In writing about Kali, Carlos McReynolds says, "I rather think there's some similarities between the sort of spiritual reality that Kali implies and some of Lovecraft's fiction. Quoting Kinsley in Tantric Visions of the Divine Feminine: 'There is an insistence in Hinduism that the world as it appears to us is a show, that there remains hidden from our normal view an aspect of reality that is... shockingly different from our ego-centered way of apprehending it. The Mahavidyas... are awakeners, visions of the divine that challenge comfortable and comforting fantasies about the way things are in the world.' Based on that quote, I'd say the biggest distinction between the above and the sort of truth presented in Lovecraft's fiction is that the Tantrica believes that it's ultimately positive to see reality as it is, whereas nothing good ever comes in an HPL story from learning the truth. But ultimately, whether you're gazing on Kali or Cthulhu, I would argue, you're going to get a big batch of truth that is going to unsettle you."
In an essay on Jorge Luis Borges ("The Literature of Exhaustion"), John Barth wrote, "Not long ago, incidentally, in a footnote to a scholarly edition of Sir Thomas Browne (THE URN BURIAL, I believe it was), I came upon a perfect Borges datum, reminiscent of Tlön's self-realization: the actual case of a book called THE THREE IMPOSTORS, alluded to in Browne's RELIGIO MEDICI among other places. THE THREE IMPOSTORS is a non-existent blasphemous treatise against Moses, Christ, and Mohammed, which in the seventeenth century was widely held to exist, or to have once existed. Commentators attributed it variously to Boccaccio, Pietro Aretino, Giordano Bruno, and Tommaso Campanella, and though no one, Browne included, had ever seen a copy of it, it was frequently cited, refuted, railed against, and generally discussed as if everyone had read it--until, sure enought, in the *eighteenth* century a spurious work appeared with a forged date of 1598 and the title DE TRIBUS IMPOSTORIBUS. It's a wonder that Borges doesn't mention this work, as he seems to have read absolutely everything, including all books that don't exist, and Browne is a particular favorite of his. In fact, the narrator of 'Tlön, Uqbar, Orbis Tertius' declares at the end: '... English and French and mere Spanish will disppear from the globe. The world will be Tlön. I pay no attention to all this and go on revising, in the still days at the Adrogué hotel, an uncertain Quevedian translation (which I do not intend to publish) of Browne's URN BURIAL."
Whether this is the first example of a fictitious book deceiving people, I don't know, but it seems to be the precursor of "The Necronomicon of the mad Arab Abdul Alhazred"; "A Perfect Vacuum", "One Human Minute", and others (referenced by Stanislaw Lem); and any number of books by Herbert Quain referenced by Borges.
And of course the aside, "including all books that don't exist," hearkens back to "The Library of Babel", which contains not just all books but all possible books. In the universe of the Library, there *are* no books that don't exist.
Along these same lines, Barth wrote, "Borges' favorite third- century heretical sect is the Histriones--I think and hope he invented them--who believe that repetition is impossible in history and therefore live viciously in order to purge the future of the vices they commit: in other words, to exhaust the possibilities of the world in order to bring its end nearer."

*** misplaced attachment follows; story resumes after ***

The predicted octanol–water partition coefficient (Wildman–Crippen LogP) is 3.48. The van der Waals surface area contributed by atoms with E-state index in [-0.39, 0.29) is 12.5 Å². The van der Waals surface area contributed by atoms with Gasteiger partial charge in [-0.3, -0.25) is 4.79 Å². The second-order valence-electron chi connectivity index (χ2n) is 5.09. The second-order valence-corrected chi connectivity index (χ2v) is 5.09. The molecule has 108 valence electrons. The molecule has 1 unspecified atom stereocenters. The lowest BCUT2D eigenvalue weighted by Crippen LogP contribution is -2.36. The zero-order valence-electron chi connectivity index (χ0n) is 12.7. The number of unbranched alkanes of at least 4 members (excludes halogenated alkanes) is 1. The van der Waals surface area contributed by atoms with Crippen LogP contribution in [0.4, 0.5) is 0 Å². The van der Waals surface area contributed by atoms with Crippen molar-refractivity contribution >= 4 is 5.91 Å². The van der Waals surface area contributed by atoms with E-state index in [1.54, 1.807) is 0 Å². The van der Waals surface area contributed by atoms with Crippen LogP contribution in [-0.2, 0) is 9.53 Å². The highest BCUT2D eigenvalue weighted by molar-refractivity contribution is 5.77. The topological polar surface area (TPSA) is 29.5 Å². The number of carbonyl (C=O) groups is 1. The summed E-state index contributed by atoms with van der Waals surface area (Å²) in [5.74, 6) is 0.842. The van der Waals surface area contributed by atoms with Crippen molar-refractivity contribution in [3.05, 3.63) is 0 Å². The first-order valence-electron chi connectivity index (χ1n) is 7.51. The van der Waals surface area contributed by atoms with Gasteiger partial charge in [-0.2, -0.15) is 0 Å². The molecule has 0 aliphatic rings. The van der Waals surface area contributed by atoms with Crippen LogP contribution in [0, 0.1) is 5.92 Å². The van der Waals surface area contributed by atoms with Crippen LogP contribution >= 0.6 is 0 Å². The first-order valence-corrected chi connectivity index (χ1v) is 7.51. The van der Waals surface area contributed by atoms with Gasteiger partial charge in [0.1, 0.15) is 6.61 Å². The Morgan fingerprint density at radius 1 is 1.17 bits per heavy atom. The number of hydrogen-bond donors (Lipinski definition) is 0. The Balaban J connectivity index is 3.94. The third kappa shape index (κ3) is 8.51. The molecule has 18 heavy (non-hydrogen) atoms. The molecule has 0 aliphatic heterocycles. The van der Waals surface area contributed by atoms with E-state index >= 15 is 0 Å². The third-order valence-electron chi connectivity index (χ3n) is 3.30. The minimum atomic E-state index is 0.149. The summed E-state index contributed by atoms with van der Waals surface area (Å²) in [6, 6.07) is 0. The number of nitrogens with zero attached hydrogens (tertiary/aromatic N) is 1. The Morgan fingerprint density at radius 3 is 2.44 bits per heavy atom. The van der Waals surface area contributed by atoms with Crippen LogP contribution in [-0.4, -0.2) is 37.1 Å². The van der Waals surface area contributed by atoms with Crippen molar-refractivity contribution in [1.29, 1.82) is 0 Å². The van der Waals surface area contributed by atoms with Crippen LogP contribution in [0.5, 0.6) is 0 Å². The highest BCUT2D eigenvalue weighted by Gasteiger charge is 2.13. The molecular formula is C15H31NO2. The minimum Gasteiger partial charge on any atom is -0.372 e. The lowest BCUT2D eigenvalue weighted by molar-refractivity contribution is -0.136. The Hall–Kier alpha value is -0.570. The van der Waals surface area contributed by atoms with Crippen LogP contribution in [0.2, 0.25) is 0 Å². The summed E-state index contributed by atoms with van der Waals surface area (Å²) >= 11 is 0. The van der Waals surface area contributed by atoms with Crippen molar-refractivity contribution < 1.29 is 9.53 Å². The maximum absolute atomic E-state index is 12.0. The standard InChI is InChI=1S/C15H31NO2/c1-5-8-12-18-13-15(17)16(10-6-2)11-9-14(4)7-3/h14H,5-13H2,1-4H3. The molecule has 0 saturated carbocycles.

Googling indicates that Barth's hope has been realized: the heresy of the Histriones is indeed a Borgesian invention (to be found in the story "The Theologians").
I have to say that of late I have found myself trapped in my own "Garden of the Forking Paths" or Borgesian labyrinth. I started out to write about the topology of the Library of Babel. As I was writing it, I found a new book about the mathematical ideas in "The Library of Babel". The bibliography of that sent me to the local college library for four books of essays on Borges. Comments in various of *these* essays sent me to other Borges stories, various Borges essays, and stories of Franz Kafka. At the same time, my comments on Leopoldo Lugones and Horacio Quiroga have led other people to suggest other works by these authors as well as other authors such as Santiago Dabove. The one thing that saves me is that these latter are mostly unavailable except in editions from Spain that cost three times as much for shipping as for the actual book.
So if you're wondering why this column seems to be mutating into a series on Hispanic authors, that's why.
And regarding Kafka's story "An Everyday Confusion", Margaret Boegeman writes, "No one says 'How strange!' or 'How could this happen, that a journey which takes only ten minutes one day, takes ten hours the next, and but an instant to return?' The facts are given them; no one questions them." [in "From Amhoretz to Exegete: The Swerve from Kafka by Borges"] Clearly Boegeman has never dealt with American freeways. [-ecl]
Answer to Math Question (comments by Mark R. Leeper):
Assuming the calendar does not change then whatever day of the week it is today it will be from now on. [-mrl]
Mark Leeper email@example.com Quote of the Week: Nine-tenths of the people were created so you would want to be with the other tenth. -- Horace Walpole